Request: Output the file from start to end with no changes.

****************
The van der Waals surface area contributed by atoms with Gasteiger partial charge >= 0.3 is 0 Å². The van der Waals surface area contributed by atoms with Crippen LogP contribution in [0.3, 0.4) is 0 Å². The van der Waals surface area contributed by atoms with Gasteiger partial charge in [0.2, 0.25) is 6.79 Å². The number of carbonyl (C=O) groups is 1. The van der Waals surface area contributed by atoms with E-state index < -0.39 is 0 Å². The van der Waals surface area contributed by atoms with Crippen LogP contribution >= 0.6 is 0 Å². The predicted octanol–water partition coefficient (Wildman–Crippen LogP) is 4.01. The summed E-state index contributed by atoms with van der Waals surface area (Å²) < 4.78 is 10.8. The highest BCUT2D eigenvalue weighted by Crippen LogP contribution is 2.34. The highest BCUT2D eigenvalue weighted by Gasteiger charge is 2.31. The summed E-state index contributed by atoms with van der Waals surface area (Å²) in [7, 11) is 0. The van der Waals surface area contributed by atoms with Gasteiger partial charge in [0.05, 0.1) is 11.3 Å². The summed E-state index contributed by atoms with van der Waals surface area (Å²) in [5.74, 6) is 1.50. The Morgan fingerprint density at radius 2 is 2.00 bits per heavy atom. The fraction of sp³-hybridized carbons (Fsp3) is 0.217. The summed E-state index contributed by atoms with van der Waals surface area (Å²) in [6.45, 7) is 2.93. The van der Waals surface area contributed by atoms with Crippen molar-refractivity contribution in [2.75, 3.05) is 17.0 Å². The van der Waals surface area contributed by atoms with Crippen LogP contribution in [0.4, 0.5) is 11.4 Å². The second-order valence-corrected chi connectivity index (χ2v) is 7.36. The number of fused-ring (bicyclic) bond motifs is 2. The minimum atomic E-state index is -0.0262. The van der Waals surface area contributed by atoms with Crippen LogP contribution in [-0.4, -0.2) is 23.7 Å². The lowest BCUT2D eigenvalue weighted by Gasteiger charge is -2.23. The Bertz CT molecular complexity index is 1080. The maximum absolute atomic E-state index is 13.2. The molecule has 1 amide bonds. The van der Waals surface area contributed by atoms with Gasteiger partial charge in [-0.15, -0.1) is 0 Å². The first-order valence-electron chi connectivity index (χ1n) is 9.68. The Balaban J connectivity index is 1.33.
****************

The van der Waals surface area contributed by atoms with Gasteiger partial charge >= 0.3 is 0 Å². The van der Waals surface area contributed by atoms with Crippen LogP contribution in [0.3, 0.4) is 0 Å². The van der Waals surface area contributed by atoms with Gasteiger partial charge in [0.2, 0.25) is 6.79 Å². The number of carbonyl (C=O) groups is 1. The van der Waals surface area contributed by atoms with E-state index < -0.39 is 0 Å². The van der Waals surface area contributed by atoms with Crippen LogP contribution >= 0.6 is 0 Å². The predicted octanol–water partition coefficient (Wildman–Crippen LogP) is 4.01. The summed E-state index contributed by atoms with van der Waals surface area (Å²) < 4.78 is 10.8. The highest BCUT2D eigenvalue weighted by Crippen LogP contribution is 2.34. The highest BCUT2D eigenvalue weighted by Gasteiger charge is 2.31. The summed E-state index contributed by atoms with van der Waals surface area (Å²) in [7, 11) is 0. The van der Waals surface area contributed by atoms with Gasteiger partial charge in [0.05, 0.1) is 11.3 Å². The summed E-state index contributed by atoms with van der Waals surface area (Å²) in [5.74, 6) is 1.50. The Morgan fingerprint density at radius 2 is 2.00 bits per heavy atom. The fraction of sp³-hybridized carbons (Fsp3) is 0.217. The summed E-state index contributed by atoms with van der Waals surface area (Å²) in [6.45, 7) is 2.93. The van der Waals surface area contributed by atoms with Crippen molar-refractivity contribution in [2.75, 3.05) is 17.0 Å². The van der Waals surface area contributed by atoms with Crippen LogP contribution in [0.4, 0.5) is 11.4 Å². The second-order valence-corrected chi connectivity index (χ2v) is 7.36. The number of fused-ring (bicyclic) bond motifs is 2. The minimum atomic E-state index is -0.0262. The van der Waals surface area contributed by atoms with Crippen LogP contribution in [-0.4, -0.2) is 23.7 Å². The lowest BCUT2D eigenvalue weighted by Gasteiger charge is -2.23. The Bertz CT molecular complexity index is 1080. The maximum absolute atomic E-state index is 13.2. The molecule has 1 amide bonds. The van der Waals surface area contributed by atoms with Gasteiger partial charge in [-0.15, -0.1) is 0 Å². The first-order valence-electron chi connectivity index (χ1n) is 9.68. The Balaban J connectivity index is 1.33.